Prague Med. Rep. 2021, 122, 96-105

Salmonella Paratyphi Infection: Use of Nanopore Sequencing as a Vivid Alternative for the Identification of Invading Bacteria

Martin Chmel1,2, Oldřich Bartoš2,3, Ondřej Beran1, Petr Pajer2, Jiří Dresler2, Martina Čurdová4, Michal Holub1

1Department of Infectious Diseases, First Faculty of Medicine, Charles University and Military University Hospital Prague, Prague, Czech Republic
2Military Health Institute, Military Medical Agency, Prague, Czech Republic
3Institute of Animal Physiology and Genetics, Laboratory of Fish Genetics, The Czech Academy of Sciences, Liběchov, Czech Republic
4Department of Clinical Microbiology, Military University Hospital Prague, Prague, Czech Republic

Received July 23, 2020
Accepted April 30, 2021

In our study we present an overview of the use of Oxford Nanopore Technologies (ONT) sequencing technology on the background of Enteric fever. Unlike traditional methods (e.g., qPCR, serological tests), the nanopore sequencing technology enables virtually real-time data generation and highly accurate pathogen identification and characterization. Blood cultures were obtained from a 48-year-old female patient suffering from a high fever, headache and diarrhea. Nevertheless, both the initial serological tests and stool culture appeared to be negative. Therefore, the bacterial isolate from blood culture was used for nanopore sequencing (ONT). This technique in combination with subsequent bioinformatic analyses allowed for prompt identification of the disease-causative agent as Salmonella enterica subsp. enterica serovar Paratyphi A. The National Reference Laboratory for Salmonella (NIPH) independently reported this isolate also as serovar Paratyphi A on the basis of results of biochemical and agglutination tests. Therefore, our results are in concordance with certified standards. Furthermore, the data enabled us to assess some basic questions concerning the comparative genomics, i.e., to describe whether the isolated strain differs from the formerly published ones or not. Quite surprisingly, these results indicate that we have detected a novel and so far, unknown variety of this bacteria.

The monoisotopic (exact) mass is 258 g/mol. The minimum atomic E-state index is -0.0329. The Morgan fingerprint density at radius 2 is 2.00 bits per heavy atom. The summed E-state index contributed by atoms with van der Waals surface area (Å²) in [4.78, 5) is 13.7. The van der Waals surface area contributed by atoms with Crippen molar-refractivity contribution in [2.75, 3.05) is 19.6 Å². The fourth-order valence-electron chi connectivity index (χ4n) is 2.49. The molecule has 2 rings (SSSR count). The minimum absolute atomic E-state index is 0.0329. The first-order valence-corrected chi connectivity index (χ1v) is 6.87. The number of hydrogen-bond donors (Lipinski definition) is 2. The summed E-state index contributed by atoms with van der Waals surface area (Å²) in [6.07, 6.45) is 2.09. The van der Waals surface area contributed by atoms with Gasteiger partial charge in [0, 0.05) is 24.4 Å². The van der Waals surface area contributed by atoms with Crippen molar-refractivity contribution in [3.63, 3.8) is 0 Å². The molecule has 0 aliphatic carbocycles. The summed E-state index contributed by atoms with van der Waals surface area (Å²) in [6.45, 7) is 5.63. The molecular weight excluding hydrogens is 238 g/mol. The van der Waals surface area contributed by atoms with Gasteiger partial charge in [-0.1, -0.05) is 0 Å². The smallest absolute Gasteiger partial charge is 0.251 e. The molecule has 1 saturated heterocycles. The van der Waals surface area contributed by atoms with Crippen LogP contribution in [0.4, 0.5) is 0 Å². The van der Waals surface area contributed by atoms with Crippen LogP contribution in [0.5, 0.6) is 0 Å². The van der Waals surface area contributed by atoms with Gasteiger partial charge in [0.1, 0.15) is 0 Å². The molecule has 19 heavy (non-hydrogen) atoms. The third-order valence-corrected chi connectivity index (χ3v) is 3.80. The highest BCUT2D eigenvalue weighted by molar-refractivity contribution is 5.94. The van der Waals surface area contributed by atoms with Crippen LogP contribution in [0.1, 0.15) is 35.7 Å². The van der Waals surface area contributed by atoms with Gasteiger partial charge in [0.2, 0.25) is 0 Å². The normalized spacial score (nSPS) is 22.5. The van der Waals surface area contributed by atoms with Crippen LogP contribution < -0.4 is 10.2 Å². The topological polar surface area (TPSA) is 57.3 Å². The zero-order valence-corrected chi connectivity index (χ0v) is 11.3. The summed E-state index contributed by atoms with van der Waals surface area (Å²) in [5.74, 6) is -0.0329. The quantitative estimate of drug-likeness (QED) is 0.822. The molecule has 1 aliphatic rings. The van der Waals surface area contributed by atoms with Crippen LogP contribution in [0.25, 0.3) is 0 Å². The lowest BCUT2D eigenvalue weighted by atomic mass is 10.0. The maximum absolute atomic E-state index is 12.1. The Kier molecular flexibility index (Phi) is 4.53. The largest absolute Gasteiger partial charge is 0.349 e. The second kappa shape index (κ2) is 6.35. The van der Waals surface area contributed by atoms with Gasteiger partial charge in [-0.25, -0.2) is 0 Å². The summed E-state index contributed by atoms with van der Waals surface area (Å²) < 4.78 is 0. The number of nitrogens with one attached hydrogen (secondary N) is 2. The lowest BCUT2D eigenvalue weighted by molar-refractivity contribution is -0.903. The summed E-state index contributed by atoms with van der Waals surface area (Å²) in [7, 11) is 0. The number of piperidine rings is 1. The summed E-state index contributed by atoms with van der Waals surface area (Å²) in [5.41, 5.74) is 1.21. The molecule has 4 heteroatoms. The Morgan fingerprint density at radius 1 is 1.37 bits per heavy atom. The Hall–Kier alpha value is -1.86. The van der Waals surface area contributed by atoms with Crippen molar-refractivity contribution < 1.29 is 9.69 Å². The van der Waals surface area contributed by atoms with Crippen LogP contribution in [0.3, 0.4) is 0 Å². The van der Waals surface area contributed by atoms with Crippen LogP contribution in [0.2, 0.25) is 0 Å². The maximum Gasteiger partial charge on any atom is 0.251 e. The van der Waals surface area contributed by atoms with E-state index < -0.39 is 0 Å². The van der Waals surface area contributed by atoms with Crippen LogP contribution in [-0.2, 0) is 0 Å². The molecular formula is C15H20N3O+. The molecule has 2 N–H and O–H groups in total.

This study was supported by funding from projects of the Ministry of the Interior of the Czech Republic (VH20172020012: Preparation of the collection of biologically significant toxins with the support of European Biological European Biodefence Laboratory Network), Ministry of Defence of the Czech Republic through a Long-term organization development plan 907930101413 and a project MO1012, and a project of Charles University SVV 260 520.


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